Updated: Oct 28, 2019
The number of liquefied natural gas tankers identified as floating storage appears to be peaking, tightening the market for shipping and adding to a supply overhang | Bloomberg
The phenomenon happens when LNG tankers loaded with cargoes either travel slower than usual to their destination or wait at sea for a buyer.
The most recent episode can be traced back to Qatar’s decision to send out more ships ahead of maintenance work on its facilities. The result is making it more expensive for traders to charter a vessel on the prompt market in the Atlantic basin, replicating a similar bout of floating storage in Asia last year.
It’s another sign that abundant supplies of gas are weighing on prices across Europe. Storage sites on the continent are more full than usual after slack demand earlier in the season. Traders also have built up buffers to cope with potential supply disruptions at the start of next year with the expiration of Russia’s agreements to ship gas through Ukraine.
Qatar appears to have joined the floating game, with at least four vessels loaded but waiting outside the production plants at the biggest LNG producing nation. Two Qatari vessels are expected to deliver in India at the end of this month and in the first half of November, while normal voyages there take about three days, said Madeleine Overgaard, an LNG market analyst at data intelligence company Kpler.
Qatargas informed buyers in Asia that the shutdown of its two liquefaction production lines, or trains, at the Rasgas LNG facility is for planned maintenance. It isn’t clear how long the trains will be shut and shipments haven’t been affected.
“The majority remain in the Atlantic basin, however, we also observe some new floaters offshore Ras Laffan,” Overgaard said by email. “This new group consists of Qatargas-controlled vessels only. They have all just loaded earlier than would normally be expected. It is possible that plant maintenance in Ras Laffan could bring on such behavior.”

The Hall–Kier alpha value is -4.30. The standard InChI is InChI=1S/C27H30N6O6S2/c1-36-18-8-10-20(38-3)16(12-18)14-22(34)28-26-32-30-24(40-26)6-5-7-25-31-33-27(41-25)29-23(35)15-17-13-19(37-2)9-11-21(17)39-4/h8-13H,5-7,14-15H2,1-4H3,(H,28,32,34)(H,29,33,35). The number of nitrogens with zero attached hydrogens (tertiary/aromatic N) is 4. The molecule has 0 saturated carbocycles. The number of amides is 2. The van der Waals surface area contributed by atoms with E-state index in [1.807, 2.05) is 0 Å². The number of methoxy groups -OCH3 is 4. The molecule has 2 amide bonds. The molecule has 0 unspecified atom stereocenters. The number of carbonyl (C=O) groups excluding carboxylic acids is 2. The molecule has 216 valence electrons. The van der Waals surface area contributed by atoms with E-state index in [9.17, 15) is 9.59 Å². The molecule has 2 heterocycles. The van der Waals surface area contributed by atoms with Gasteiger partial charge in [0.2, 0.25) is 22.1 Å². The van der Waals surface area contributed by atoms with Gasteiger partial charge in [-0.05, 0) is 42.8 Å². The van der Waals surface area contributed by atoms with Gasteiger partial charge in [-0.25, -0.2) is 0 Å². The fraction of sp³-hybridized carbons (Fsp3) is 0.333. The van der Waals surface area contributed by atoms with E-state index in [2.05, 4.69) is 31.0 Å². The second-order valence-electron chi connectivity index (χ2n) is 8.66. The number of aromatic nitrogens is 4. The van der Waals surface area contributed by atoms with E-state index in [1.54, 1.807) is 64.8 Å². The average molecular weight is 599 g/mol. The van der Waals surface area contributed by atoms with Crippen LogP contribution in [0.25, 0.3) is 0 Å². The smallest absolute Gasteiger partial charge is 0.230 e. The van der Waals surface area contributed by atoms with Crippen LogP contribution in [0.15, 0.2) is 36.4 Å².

Kpler estimates that as many as 28 vessels are behaving as floating storage globally this week, up from 19 last week.
Bloomberg also included vessels that are taking long voyages, such as those skipping a shorter route via Suez Canal, and have been on the water for longer than 20 days. It may be normal for at least some shipments to take that long, since cargoes travel from the U.S. to Asia.
LNG vessels get tagged as floating storage by Kpler if they were loaded more than 10 to 14 days ago; if they signal vague intermediate points on their journeys; or if they log slower average speeds. Last year, about 30 vessels were considered floating storage in mid-November.
Some vessels such as Marshal Vasilevskiy, idling off Rotterdam, were loaded as early as the middle of August when LNG prices were at the bottom. That suggests traders may already have profited from the steep contango.
The use of LNG ships as temporary storage echoes the practice use in the oil market for decades. However, LNG is a super-cooled gas that needs to be kept at low temperatures, and some product is lost during a voyage, known as boil-off.
The rise of the floating storage comes as the LNG markets are oversupplied and demand is muted.
“Certainly we look at floating storage just like other players are looking at floating storage provided it makes economic sense,” Peter Abdo, managing director and global head of origination and LNG at Uniper Global Commodities, said in an interview in London earlier this month.
For some players, however, it may not be a strategy but lack of clarity on what to do with cargoes. Those have been slow sailing in the hope that when they go to the Far East an Asian buyer will snap it up at higher prices, Jason Feer, global head of business intelligence at Poten & Partners Inc. in Houston.
“There’s no point to go there to sail in circles,” Feer said. “From a trading point, then everybody knows you are desperate.”
While LNG prices have softened after gains in previous weeks, further direction depends on winter temperatures, geopolitics and the outcome of discussions on pipeline gas shipments between Russia and Ukraine, Oystein Kalleklev, chief executive officer of shipowner Flex LNG Ltd. in Oslo, said by email.
However, the market expects these vessels to unload in November. That’s in part because the spread between Asian and European prices is not sufficient to move the vessels between the regions, given increased shipping rates, and as further fuel price gains seen limited.
If an LNG cargo delivery is deferred from Oct. 15 until the beginning of November, this floating storage operation can yield as much as $0.69 per million British thermal units of additional profit, according to Anna Borisova, a research analyst at BloombergNEF.
“We should be around peak floating storage as the contango play has mostly played out now,” Kalleklev said.